Domineering and Suspicious


Lady Bracknell is a true representative of the upper classes in England of the time when this play was written. She is snobbish and class-conscious, and she is at the same time a person who judges people by the amount of wealth they have. She cross-examines Jack Worthing very closely in order to determine his suitability as her son-in-law. The very manner in which she interrogates Jack shows not only her domineering temperament but also her suspicious nature. Her comments on the replies which Jack gives to her questions are amusing because of their mixture of approval and disapproval. When, for instance, in reply to a question he says that be is twentynine years old, her comment is that it is a very good age to be married at. But when, in reply to another question, he says that he owns a house in the country, she doubtfully asks how many bedrooms that house has adding that this point can be cleared up afterwards. When Jack tells her that his town house is occupied by a tenant by the name of Lady Bloxham, she says that she does not know that lady adding that the fact of Lady Bloxham’s being considerably advanced in years is no guarantee of respectability of character. She feels quite satisfied with most of the particulars that Jack gives to her in answer to her questions, but she feels very disappointed to learn that as an infant he was found in a hand-bag in a railway cloak-room and that his parentage is unknown. She forbids the marriage of her daughter Gwendolen to him for this reason. Jack’s account of the circumstances in which he was found in a hand-bag bewilders Lady Bracknell, as she herself says. According to her, to be born, or at any rate bred, in a hand-bag shows a contempt for the ordinary decencies of family life reminding her of the worst excesses of the French Revolution. This is one of her wittiest and most amusing remarks. On account of Jack’s inability to establish his respectability, she rejects him summarily and in a categorical manner as a candidate for the band of her daughter. Her cross-examination of Jack shows her bullying nature. When Jack asks her what he should do under the circumstances, she gives the paradoxical reply that he should acquire some relatives as quickly as possible and should be able to produce at least one parent of either sex before the season is over. Jack is, indeed, right when after the cross-examination, he expresses to Algernon his opinion that Lady Bracknell is a “Gorgon” and a “monster without being a myth”.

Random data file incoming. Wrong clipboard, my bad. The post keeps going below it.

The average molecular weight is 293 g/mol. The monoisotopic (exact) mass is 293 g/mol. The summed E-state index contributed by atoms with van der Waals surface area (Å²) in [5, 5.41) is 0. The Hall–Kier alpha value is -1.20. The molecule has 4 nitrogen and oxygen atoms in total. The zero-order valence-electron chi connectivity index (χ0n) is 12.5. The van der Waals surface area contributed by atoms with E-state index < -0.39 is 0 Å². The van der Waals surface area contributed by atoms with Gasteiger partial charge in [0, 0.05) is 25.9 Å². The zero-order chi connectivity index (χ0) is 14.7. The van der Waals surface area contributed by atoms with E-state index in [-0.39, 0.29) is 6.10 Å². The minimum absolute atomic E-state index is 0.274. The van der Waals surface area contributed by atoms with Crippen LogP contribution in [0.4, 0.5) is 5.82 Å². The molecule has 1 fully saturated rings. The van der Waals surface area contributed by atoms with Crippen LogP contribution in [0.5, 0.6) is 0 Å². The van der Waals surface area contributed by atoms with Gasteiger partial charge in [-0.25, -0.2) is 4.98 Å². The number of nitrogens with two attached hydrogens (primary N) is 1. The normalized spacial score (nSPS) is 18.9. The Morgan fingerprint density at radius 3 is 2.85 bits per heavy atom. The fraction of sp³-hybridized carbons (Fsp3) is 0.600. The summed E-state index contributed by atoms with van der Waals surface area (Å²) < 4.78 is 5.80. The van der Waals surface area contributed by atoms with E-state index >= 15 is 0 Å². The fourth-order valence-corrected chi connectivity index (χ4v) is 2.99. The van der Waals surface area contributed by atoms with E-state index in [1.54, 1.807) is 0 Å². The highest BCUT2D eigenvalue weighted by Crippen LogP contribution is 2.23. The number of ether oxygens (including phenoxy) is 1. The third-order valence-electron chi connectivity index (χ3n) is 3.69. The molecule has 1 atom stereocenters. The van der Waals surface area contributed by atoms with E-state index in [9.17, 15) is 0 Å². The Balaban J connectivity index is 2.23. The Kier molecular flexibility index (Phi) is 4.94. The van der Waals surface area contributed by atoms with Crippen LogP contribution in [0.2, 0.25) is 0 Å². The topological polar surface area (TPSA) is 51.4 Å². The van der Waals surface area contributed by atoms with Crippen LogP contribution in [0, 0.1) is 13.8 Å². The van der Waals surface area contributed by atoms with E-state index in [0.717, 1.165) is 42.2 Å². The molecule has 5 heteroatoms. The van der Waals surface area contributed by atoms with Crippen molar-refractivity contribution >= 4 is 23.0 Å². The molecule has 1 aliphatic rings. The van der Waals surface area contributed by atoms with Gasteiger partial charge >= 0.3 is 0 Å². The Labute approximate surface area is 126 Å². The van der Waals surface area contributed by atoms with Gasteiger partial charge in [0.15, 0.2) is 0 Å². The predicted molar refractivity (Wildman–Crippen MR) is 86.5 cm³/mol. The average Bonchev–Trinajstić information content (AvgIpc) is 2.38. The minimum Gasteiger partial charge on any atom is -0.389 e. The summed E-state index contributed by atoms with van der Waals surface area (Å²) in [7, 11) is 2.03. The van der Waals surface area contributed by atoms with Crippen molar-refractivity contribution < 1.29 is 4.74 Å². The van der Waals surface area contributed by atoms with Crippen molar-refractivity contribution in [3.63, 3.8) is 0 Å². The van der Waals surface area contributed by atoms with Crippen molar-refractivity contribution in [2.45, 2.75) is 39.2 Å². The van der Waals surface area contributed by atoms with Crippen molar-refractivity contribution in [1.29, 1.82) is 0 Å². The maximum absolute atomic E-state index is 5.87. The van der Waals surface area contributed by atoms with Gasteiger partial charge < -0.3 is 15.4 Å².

Her Mercenary Outlook